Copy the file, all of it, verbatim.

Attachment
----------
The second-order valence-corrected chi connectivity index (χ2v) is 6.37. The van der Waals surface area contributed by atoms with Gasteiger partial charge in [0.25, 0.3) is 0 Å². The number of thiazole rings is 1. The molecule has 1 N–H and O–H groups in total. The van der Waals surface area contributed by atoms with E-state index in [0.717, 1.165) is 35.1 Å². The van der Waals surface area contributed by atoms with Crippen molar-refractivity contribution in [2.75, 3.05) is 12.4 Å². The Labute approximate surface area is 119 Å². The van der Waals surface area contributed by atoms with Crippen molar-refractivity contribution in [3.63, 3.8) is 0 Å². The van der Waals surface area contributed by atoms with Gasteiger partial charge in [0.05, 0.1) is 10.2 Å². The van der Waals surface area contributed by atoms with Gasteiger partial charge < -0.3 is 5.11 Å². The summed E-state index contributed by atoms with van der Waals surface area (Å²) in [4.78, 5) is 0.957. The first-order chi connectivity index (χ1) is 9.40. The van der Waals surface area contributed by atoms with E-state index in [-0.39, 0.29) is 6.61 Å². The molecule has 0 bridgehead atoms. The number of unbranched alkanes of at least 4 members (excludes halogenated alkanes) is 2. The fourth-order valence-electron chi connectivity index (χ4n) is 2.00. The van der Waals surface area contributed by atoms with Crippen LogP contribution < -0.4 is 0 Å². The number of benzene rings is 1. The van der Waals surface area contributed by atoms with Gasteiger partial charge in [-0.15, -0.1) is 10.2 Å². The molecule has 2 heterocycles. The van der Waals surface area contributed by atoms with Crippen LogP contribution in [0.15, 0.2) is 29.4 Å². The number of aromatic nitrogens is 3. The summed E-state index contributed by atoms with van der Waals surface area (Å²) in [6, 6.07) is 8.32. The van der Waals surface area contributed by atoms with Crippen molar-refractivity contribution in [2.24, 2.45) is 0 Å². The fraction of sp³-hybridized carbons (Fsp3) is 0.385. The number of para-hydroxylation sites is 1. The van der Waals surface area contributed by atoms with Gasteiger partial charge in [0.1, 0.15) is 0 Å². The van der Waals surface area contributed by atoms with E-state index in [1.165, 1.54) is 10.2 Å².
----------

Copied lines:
The second-order valence-corrected chi connectivity index (χ2v) is 6.37. The van der Waals surface area contributed by atoms with Gasteiger partial charge in [0.25, 0.3) is 0 Å². The number of thiazole rings is 1. The molecule has 1 N–H and O–H groups in total. The van der Waals surface area contributed by atoms with E-state index in [0.717, 1.165) is 35.1 Å². The van der Waals surface area contributed by atoms with Crippen molar-refractivity contribution in [2.75, 3.05) is 12.4 Å². The Labute approximate surface area is 119 Å². The van der Waals surface area contributed by atoms with Crippen molar-refractivity contribution in [3.63, 3.8) is 0 Å². The van der Waals surface area contributed by atoms with Gasteiger partial charge in [0.05, 0.1) is 10.2 Å². The van der Waals surface area contributed by atoms with Gasteiger partial charge < -0.3 is 5.11 Å². The summed E-state index contributed by atoms with van der Waals surface area (Å²) in [4.78, 5) is 0.957. The first-order chi connectivity index (χ1) is 9.40. The van der Waals surface area contributed by atoms with E-state index in [-0.39, 0.29) is 6.61 Å². The molecule has 0 bridgehead atoms. The number of unbranched alkanes of at least 4 members (excludes halogenated alkanes) is 2. The fourth-order valence-electron chi connectivity index (χ4n) is 2.00. The van der Waals surface area contributed by atoms with Crippen LogP contribution < -0.4 is 0 Å². The number of benzene rings is 1. The van der Waals surface area contributed by atoms with Gasteiger partial charge in [-0.15, -0.1) is 10.2 Å². The molecule has 2 heterocycles. The van der Waals surface area contributed by atoms with Crippen LogP contribution in [0.15, 0.2) is 29.4 Å². The number of aromatic nitrogens is 3. The summed E-state index contributed by atoms with van der Waals surface area (Å²) in [6, 6.07) is 8.32. The van der Waals surface area contributed by atoms with Crippen molar-refractivity contribution in [2.24, 2.45) is 0 Å². The fraction of sp³-hybridized carbons (Fsp3) is 0.385. The number of para-hydroxylation sites is 1. The van der Waals surface area contributed by atoms with Gasteiger partial charge in [0.1, 0.15) is 0 Å². The van der Waals surface area contributed by atoms with E-state index in [1.165, 1.54) is 10.2 Å².